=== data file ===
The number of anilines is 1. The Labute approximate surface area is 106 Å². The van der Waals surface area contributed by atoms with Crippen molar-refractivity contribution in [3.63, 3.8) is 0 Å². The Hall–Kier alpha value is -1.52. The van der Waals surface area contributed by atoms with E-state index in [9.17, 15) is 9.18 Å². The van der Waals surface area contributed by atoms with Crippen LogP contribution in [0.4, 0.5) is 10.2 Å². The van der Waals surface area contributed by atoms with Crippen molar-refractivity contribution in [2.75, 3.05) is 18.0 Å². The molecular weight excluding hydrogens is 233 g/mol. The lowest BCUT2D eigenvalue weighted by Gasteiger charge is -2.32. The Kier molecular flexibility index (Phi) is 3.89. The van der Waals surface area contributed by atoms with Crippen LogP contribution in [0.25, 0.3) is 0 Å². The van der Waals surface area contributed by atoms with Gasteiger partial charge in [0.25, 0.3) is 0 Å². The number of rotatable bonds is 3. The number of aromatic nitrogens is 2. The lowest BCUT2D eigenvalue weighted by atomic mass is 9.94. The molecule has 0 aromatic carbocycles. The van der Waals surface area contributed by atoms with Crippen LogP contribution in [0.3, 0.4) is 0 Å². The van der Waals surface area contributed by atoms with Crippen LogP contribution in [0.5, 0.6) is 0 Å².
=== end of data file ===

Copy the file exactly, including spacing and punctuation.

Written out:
The number of anilines is 1. The Labute approximate surface area is 106 Å². The van der Waals surface area contributed by atoms with Crippen molar-refractivity contribution in [3.63, 3.8) is 0 Å². The Hall–Kier alpha value is -1.52. The van der Waals surface area contributed by atoms with E-state index in [9.17, 15) is 9.18 Å². The van der Waals surface area contributed by atoms with Crippen LogP contribution in [0.4, 0.5) is 10.2 Å². The van der Waals surface area contributed by atoms with Crippen molar-refractivity contribution in [2.75, 3.05) is 18.0 Å². The molecular weight excluding hydrogens is 233 g/mol. The lowest BCUT2D eigenvalue weighted by Gasteiger charge is -2.32. The Kier molecular flexibility index (Phi) is 3.89. The van der Waals surface area contributed by atoms with Crippen LogP contribution in [0.25, 0.3) is 0 Å². The van der Waals surface area contributed by atoms with Gasteiger partial charge in [0.25, 0.3) is 0 Å². The number of rotatable bonds is 3. The number of aromatic nitrogens is 2. The lowest BCUT2D eigenvalue weighted by atomic mass is 9.94. The molecule has 0 aromatic carbocycles. The van der Waals surface area contributed by atoms with Crippen LogP contribution in [0.3, 0.4) is 0 Å². The van der Waals surface area contributed by atoms with Crippen LogP contribution in [0.5, 0.6) is 0 Å².